Archive for Thursday, February 21, 2002

Accounting concerns trouble tech sector

February 21, 2002

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— Bargain hunting gave the stock market a generous boost Wednesday as investors took advantage of lower prices after a two-day selloff and sent the Dow Jones industrials up nearly 200 points.

Investors traded more cautiously in the tech sector, however, troubled by reports of improper accounting at Computer Associates.

The Dow rose 196.03, or 2 percent, to close at 9,941.17, partly recovering from a drop of 256.85 in the previous two sessions.

The Nasdaq composite index lagged behind the Dow for much of the day, but in a late surge gained 24.96, or 1.4 percent, to finish at 1,775.57. The Standard & Poor's 500 index rose 14.64, or 1.4 percent, to 1,097.98.

Depressed prices, not hopes for the economy, have served as the only catalyst for buying for several weeks on Wall Street. Trading so far this year largely has been dominated by selling on fears about poor business, earnings and corporate bookkeeping in the wake of Enron's collapse.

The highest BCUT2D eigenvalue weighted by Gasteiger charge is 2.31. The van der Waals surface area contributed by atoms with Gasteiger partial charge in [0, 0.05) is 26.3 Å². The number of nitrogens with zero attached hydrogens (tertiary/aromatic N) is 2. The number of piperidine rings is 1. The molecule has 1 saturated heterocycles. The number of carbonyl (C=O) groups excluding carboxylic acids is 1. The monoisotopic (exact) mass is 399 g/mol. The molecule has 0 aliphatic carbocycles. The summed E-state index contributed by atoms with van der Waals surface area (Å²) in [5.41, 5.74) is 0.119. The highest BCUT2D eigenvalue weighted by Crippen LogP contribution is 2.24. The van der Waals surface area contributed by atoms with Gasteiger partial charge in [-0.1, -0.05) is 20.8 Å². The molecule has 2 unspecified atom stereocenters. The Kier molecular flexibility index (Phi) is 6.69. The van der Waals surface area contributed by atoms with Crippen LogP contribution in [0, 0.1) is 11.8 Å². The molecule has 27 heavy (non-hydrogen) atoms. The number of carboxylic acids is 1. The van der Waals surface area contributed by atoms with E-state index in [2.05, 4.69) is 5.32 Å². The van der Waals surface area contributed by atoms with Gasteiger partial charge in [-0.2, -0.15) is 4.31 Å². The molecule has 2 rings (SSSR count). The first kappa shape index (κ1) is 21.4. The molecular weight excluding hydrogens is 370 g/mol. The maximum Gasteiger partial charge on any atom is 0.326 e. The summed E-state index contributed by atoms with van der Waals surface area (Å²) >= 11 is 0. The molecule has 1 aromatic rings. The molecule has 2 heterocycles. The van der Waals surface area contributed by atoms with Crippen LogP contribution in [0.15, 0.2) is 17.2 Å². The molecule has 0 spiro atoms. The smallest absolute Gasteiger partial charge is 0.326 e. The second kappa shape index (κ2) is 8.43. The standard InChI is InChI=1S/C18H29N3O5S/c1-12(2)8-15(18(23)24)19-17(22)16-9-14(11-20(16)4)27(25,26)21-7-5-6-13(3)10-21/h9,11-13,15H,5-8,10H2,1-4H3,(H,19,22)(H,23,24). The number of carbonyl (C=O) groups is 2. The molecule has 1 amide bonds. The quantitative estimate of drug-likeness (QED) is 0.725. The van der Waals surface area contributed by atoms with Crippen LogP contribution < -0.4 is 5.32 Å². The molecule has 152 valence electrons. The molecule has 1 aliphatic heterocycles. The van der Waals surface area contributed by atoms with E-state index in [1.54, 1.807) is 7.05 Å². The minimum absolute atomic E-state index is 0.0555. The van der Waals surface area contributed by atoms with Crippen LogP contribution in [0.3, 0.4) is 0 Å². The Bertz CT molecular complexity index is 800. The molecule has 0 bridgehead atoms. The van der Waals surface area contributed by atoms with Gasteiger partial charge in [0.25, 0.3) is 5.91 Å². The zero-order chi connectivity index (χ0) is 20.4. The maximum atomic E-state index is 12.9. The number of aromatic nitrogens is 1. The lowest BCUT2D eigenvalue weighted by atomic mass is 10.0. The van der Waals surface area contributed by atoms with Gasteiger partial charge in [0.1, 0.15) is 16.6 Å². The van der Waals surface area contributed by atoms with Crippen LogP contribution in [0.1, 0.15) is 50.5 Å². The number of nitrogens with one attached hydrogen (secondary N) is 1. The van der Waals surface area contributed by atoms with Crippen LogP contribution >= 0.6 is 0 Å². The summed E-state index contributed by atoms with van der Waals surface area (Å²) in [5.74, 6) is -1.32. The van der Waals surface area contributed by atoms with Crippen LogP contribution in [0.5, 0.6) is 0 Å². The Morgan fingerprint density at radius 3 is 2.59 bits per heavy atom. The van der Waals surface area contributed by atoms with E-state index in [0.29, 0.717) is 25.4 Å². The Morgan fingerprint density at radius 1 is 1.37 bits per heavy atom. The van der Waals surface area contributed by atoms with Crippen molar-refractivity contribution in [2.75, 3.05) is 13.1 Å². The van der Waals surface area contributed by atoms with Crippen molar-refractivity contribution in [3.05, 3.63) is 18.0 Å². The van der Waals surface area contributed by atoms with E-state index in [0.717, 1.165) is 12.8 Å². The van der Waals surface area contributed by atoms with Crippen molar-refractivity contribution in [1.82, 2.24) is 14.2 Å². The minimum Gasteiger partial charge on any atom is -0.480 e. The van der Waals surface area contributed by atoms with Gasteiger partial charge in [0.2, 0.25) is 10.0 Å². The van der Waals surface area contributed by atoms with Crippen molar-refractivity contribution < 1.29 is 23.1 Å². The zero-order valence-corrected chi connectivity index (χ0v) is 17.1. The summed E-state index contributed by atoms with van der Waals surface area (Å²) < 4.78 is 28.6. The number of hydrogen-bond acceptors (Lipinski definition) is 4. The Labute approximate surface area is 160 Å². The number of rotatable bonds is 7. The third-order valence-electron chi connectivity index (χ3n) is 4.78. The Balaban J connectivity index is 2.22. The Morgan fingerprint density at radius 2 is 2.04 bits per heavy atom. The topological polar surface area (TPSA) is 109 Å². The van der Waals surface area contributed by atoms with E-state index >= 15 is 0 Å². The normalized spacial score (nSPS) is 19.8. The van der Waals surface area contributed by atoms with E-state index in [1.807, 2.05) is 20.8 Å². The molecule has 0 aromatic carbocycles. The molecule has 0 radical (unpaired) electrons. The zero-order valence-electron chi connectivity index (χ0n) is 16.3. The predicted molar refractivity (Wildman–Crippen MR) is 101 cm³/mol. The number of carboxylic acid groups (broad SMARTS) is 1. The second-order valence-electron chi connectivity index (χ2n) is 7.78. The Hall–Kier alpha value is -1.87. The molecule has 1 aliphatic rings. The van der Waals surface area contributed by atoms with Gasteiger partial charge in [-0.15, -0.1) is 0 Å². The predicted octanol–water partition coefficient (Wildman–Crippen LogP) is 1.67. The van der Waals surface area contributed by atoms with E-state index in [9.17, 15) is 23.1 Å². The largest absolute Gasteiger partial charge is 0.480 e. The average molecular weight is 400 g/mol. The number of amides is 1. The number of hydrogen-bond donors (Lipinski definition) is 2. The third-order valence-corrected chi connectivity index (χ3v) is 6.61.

"The market appears to be one where we are seeing lots of rallies, lots of selloffs," said Alan Ackerman, executive vice president of Fahnestock & Co. "There's little conviction and little leadership needed to get the market going."

Accounting concerns plagued Wall Street on Wednesday. Computer Associates plunged 17.4 percent, down $4.40 to $20.91, on reports in Newsday and The New York Times that federal prosecutors were investigating whether the company deliberately overstated sales and profits to inflate its stock price.

IBM, which fell in recent sessions on reports about its accounting, slipped another 23 cents to $99.31.

But Wall Street's lower prices helped the market at least temporarily set aside accounting worries. Half of the Dow's 30 stocks were up more than $1, with the biggest advance coming from 3M, up $3.73 at $117.10. Dow industrial DuPont gained 82 cents to $46.33 on an upgrade to "strong buy" by Deutsche Banc Alex Brown.

Analysts' upgrades helped other stocks, and gave investors hope that some businesses are poised to turn around. Circuit City climbed $2.21 to $24.32 after Merrill Lynch raised its near- and long-term recommendations to "strong buy."

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